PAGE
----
Fireball horror in man's Blackpool home
Neighbours today described the moment a '˜fireball' tore through the home of an elderly man.
Three men rushed to the aid of the pensioner, named locally as Roy Pearson, and pulled him to safety after an explosion devastated his Conway Avenue home yesterday.
One, who asked not to be named, said he saw a ‘big flash, like a fireball.
“I ran at break-neck speed to get to Roy’s and the front of his house had fallen off,” he added.
“The fact he walked out is a miracle.”
Mr Pearson received treatment for burns. The cause of the blast is under investigation.
The sound of the explosion, which happened at Mr Pearson’s semi-detached home in Conway Avenue, Normoss at around 8pm, was so loud even residents from nearby streets went to see what had happened.
Its cause was under investigation yesterday, with Mr Pearson’s next door neighbour saying he could smell gas seconds before the blast.
The man, who did not want to be named, said he saw a ‘big flash, like a fireball’ while looking out his back window.
“Cavity insulation was coming down like snow and there was smoke,” he said. “I ran at break-neck speed to get to Roy’s, and the front of his house had fallen off.”
He said Mr Pearson’s neighbour on the other side, Woody from Big Woody’s skate shop on Talbot Road, clambered over the debris left scattered across the front garden and through the huge hole where the bay window had been just moments earlier.
“Chris came out with Roy,” he added. “He looked like a zombie. His face was not burnt but it was green and blue and yellow.
“He had no hair – it was burnt to a frazzle. I put my arm around his back and his clothes were all brittle. His hands were raw and he was completely in shock, asking what had happened.”
Woody, who gave only his nickname, said he was in an upstairs bedroom when he heard an explosion followed by the rumble of the house partially collapsing. Initially thinking something had happened in the alleyway separating his home from Mr Pearson’s, he said he ran outside to see ‘all the debris and smoke’. “I knew the door would be locked because it always is,” he said. “I looked through the window and saw Roy stood in the middle of the room.”
Woody clambered inside the house to help Mr Pearson, saying he acted instinctively and not out of heroism.
“One of my neighbours followed and managed to get the door open as I ushered Roy out,” he added.
“The internal doors were blown off and the windows had gone. Stuff was everywhere and there were small piles of fires burning. I turned the gas and electricity off and just left.
“We brought Roy into ours. I can’t believe how all right he was.”
The neighbour who ran inside and managed to prise Mr Pearson’s door open, Don Eardley, 64, was at work yesterday.
His wife, 60-year-old Trinity Hospice worker Pat, said Mr Pearson is a well-liked pensioner who has lived alone since his wife Beryl died in November, though his family are said to visit him regularly.
She said: “We heard this almighty bang and like a muffled ‘woomph’ really. I leaned forward from my chair and I could just see pebble dash from below the upstairs bay window falling into the garden.”
She said Don ran across the road to help and, after getting inside the building, managed to force an interior door open before unlocking the front door with a key, allowing Woody and the other neighbour to get Mr Pearson to safety.
Others in the street also helped, moving their cars to allow emergency service vehicles to park as close to Mr Pearson’s home as possible.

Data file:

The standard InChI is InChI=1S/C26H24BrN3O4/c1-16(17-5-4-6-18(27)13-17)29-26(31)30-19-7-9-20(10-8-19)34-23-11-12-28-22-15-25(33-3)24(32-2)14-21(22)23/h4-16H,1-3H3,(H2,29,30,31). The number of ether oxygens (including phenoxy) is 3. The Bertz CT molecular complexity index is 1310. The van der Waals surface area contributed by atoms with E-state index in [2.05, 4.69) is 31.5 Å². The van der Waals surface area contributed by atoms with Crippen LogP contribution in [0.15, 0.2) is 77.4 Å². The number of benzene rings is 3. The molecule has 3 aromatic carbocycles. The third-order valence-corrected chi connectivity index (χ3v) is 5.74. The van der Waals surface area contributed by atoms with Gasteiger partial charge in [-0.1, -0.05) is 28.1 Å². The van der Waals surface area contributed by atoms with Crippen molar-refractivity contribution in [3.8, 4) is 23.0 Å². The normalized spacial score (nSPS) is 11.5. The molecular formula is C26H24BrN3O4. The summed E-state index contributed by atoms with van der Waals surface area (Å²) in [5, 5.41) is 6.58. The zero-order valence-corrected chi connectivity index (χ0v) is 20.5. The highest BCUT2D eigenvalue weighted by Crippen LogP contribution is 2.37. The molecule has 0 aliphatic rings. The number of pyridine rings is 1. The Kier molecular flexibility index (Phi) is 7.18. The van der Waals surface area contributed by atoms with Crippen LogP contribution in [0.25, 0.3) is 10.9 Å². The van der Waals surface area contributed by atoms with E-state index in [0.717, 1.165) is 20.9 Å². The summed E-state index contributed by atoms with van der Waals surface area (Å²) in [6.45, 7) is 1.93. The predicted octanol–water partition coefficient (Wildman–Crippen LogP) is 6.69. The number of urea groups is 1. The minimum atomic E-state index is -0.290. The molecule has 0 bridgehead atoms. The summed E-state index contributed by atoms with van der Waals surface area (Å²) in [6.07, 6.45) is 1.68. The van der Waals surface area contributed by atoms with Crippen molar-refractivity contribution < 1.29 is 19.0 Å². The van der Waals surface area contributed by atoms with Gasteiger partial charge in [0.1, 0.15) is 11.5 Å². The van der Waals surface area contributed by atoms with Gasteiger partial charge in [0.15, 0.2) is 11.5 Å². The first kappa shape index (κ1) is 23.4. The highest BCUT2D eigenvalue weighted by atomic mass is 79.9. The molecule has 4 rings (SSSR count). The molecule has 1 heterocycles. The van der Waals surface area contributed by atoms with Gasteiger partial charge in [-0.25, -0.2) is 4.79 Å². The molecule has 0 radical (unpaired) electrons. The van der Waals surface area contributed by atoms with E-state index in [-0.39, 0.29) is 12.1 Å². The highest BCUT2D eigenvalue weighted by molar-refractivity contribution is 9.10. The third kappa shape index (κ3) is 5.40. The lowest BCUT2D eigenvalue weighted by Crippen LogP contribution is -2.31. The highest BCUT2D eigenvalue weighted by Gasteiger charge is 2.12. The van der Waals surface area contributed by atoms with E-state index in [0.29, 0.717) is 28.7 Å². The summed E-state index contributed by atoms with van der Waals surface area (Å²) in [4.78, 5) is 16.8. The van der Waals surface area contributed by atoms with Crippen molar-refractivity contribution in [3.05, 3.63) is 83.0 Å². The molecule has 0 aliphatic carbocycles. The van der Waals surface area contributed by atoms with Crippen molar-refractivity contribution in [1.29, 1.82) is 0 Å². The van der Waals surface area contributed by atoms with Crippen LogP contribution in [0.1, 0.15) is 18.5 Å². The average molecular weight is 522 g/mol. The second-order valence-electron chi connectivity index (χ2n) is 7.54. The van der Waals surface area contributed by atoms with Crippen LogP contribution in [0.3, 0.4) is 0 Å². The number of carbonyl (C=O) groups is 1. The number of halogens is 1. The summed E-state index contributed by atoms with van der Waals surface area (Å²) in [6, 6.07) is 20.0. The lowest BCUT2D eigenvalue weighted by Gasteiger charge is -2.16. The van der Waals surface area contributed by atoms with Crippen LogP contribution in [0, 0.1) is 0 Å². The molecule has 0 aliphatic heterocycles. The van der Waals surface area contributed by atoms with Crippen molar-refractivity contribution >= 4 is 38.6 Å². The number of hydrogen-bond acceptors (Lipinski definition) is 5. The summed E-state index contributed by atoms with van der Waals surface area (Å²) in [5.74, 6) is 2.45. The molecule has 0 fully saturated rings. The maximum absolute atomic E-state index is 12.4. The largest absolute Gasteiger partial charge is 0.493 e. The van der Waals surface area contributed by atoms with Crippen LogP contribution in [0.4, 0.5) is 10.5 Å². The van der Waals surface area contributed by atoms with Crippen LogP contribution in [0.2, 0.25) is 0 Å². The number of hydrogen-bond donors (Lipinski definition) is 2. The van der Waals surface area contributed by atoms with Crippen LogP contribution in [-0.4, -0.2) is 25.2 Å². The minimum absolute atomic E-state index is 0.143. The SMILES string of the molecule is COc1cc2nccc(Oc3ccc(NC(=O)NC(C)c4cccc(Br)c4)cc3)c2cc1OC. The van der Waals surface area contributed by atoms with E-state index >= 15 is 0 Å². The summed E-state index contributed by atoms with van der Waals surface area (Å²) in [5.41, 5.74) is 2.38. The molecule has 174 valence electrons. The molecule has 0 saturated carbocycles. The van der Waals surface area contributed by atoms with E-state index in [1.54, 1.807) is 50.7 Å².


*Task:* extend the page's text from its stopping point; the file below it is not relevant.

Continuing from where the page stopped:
Three fire engines and crews, from Blackpool and South Shore stations, were called out.
White watch manager Pat Thompson said they were faced with ‘a badly damaged house with both the first and ground floor bay windows missing, and the surrounding structures showing signs of collapse’.
He said: “It became quickly evident that an elderly gentleman had been rescued by neighbours who climbed in through the damaged windows, risking their own lives, and who had then led him to safety.”
Police closed the road while paramedics treated Mr Pearson. Firefighters from the Urban Search and Rescue Team helped shore up the home, which it was feared could collapse, while gas board engineers carried out safety tests.
A spokesman for Cadent, formerly National Grid, said: “We have checked our local pipe network and found no faults.
“We have now left the scene, with emergency services continuing their investigations into the cause of the incident.”
Police said the matter was not being treated as criminal, with fire officers leading the ongoing investigation.
Workers were at the badly damaged home yesterday assessing the damage. The house had been boarded up downstairs but not upstairs, where white bedroom curtains were being blown by the wind. Shards of glass lay in nearby gardens, as did various items from Mr Pearson’s kitchen. In his front garden, along with the rubble from the bay windows, lay green cushions, understood to be from his settee.
Black walking sticks could be seen through his porch window from the street, while the roof had ‘bubbled’ above one of the back bedrooms.
Several residents on Conway Avenue, a leafy side street off the busier Newton Drive, expressed their concern for Mr Pearson, who is a popular figure locally and often spotted walking to nearby Booths.
Woody added: “He walks to the shops most mornings. He is a great guy and a good neighbour.
“He won’t just walk past you, he will say good morning.”
Another neighbour said: “When I see him in the street he is happy and chatty.”
Writing on The Gazette’s Facebook page yesterday, Mel Harwood said: “I thought I could smell gas outside. Thought my nose was playing tricks on me. Hope he’s OK.”
And Ashleigh Duckworth said she saw a man, thought to be Mr Pearson, being helped into an ambulance ‘covered in bandages’ from ‘head to toe’.